In step 204, the RSSI is measured at each of the selected frequencies. In one embodiment of the present invention, RSSI is measured by tuning the receiver to each particular channel (or frequency) for a short period of time. Any interferers present within the tuning bandwidth are downconverted to intermediate frequency by the receiver. A received signal strength indication (RSSI) is measured at the downconverted intermediate frequency.

The measured RSSI for each frequency is compared to a threshold. The threshold can be predetermined or dynamically adjustable. A dynamically adjustable threshold allows the present invention to be adjusted for a particular environment. If the measured RSSI for a particular channel exceeds the threshold (determined in step 206), the interferer is deemed present in the channel as shown in step 210. In FIG. 1, for example, the signal present in channel 1 exceeds an exemplary RSSI threshold. If the measured RSSI for a particular channel is less than a threshold in the selected bandwidth (determined in step 206), the interferer is deemed not present in the channel as shown in step 208.

In the case of 802.11b, for example, RSSI can be measured at a selected frequency in channel 1 of the 802.11b structure described above. If the RSSI measured at the selected channel 1 frequency exceeds a threshold, 802.11b is identified in channel 1.

System performance can be improved by selecting multiple frequencies per channel, and performing the RSSI analysis using the multiple selected frequencies. Any number of frequencies can be chosen. Using fewer frequencies in the analysis provides faster results. However, the gathered information has a higher chance of error. Using more frequencies in the analysis provides a more accurate view of the channel, and consequently reduces the number of false identifications of the presence of an interferer.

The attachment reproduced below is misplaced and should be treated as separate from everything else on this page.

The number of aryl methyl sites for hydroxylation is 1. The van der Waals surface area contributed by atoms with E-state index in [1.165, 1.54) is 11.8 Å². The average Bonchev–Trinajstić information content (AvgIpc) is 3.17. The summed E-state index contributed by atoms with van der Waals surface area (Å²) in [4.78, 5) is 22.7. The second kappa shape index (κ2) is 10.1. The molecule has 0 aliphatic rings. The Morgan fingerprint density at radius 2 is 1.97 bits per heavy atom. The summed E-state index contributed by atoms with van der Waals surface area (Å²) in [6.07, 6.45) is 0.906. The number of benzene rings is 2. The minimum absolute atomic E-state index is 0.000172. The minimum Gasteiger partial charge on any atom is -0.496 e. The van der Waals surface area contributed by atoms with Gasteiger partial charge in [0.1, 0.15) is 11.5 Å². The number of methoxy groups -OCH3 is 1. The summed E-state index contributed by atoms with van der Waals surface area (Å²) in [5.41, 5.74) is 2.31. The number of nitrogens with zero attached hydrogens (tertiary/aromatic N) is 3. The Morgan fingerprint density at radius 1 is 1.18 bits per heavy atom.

FIG. 3 is a flow chart for a method for identifying an interferer in a communication channel using a plurality of frequencies per channel according to an embodiment of the present invention. In step 302, N channels in which the interferer is likely to operate are selected. For example, three channels of 802.11b (channels 1, 6 and 11) can be selected in step 302. Any N channels can be selected. Selection can be by the user or predetermined.

In step 304, a plurality of frequencies is selected in each selected channel at which to determine a received signal strength indication (RSSI). The number of frequencies selected per channel can be the same from channel to channel or different from channel to channel. The frequencies can be selected using a priori knowledge of the interferer such as channel structure, channel frequency and channel bandwidth.